DLP1-dependent mitochondrial fragmentation mediates 1-methyl-4-phenylpyridinium toxicity in neurons: Implications for Parkinson's disease

Xinglong Wang, Bo Su, Wanhong Liu, Xiaohua He, Yuan Gao, Rudy J. Castellani, George Perry, Mark A. Smith, Xiongwei Zhu*

*Corresponding author for this work

Research output: Contribution to journalArticlepeer-review

113 Scopus citations


Selective degeneration of nigrostriatal dopaminergic neurons in Parkinson's disease (PD) can be modeled by the administration of the neurotoxin 1-methyl-4-phenylpyridinium (MPP +). Because abnormal mitochondrial dynamics are increasingly implicated in the pathogenesis of PD, in this study, we investigated the effect of MPP + on mitochondrial dynamics and assessed temporal and causal relationship with other toxic effects induced by MPP + in neuronal cells. In SH-SY5Y cells, MPP + causes a rapid increase in mitochondrial fragmentation followed by a second wave of increase in mitochondrial fragmentation, along with increased DLP1 expression and mitochondrial translocation. Genetic inactivation of DLP1 completely blocks MPP +-induced mitochondrial fragmentation. Notably, this approach partially rescues MPP +-induced decline in ATP levels and ATP/ADP ratio and increased [Ca 2+] i and almost completely prevents increased reactive oxygen species production, loss of mitochondrial membrane potential, enhanced autophagy and cell death, suggesting that mitochondria fragmentation is an upstream event that mediates MPP +-induced toxicity. On the other hand, thiol antioxidant N-acetylcysteine or glutamate receptor antagonist D-AP5 also partially alleviates MPP +-induced mitochondrial fragmentation, suggesting a vicious spiral of events contributes to MPP +-induced toxicity. We further validated our findings in primary rat midbrain dopaminergic neurons that 0.5μm MPP + induced mitochondrial fragmentation only in tyrosine hydroxylase (TH)-positive dopaminergic neurons in a similar pattern to that in SH-SY5Y cells but had no effects on these mitochondrial parameters in TH-negative neurons. Overall, these findings suggest that DLP1-dependent mitochondrial fragmentation plays a crucial role in mediating MPP +-induced mitochondria abnormalities and cellular dysfunction and may represent a novel therapeutic target for PD.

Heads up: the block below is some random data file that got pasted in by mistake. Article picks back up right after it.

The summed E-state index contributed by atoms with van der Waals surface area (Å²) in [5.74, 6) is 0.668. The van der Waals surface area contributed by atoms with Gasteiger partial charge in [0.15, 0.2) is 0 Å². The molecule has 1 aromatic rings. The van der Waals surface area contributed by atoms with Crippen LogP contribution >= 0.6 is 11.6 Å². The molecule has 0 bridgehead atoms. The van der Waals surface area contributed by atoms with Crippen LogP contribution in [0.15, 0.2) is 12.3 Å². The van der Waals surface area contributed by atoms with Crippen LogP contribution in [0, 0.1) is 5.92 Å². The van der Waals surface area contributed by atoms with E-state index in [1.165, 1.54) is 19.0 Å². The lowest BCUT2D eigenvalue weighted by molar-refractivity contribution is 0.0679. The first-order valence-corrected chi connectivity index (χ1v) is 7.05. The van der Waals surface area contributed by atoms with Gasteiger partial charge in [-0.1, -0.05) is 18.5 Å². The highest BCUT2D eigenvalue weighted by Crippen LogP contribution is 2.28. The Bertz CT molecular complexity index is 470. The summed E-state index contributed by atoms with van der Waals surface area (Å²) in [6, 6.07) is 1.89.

Original languageEnglish (US)
Pages (from-to)807-823
Number of pages17
JournalAging Cell
Issue number5
StatePublished - Oct 2011


  • DLP1/Drp1
  • MPP+
  • Mitochondrial dynamics
  • Mitochondrial fragmentation
  • Neurotoxicity
  • Parkinson's disease

ASJC Scopus subject areas

  • Aging
  • Cell Biology


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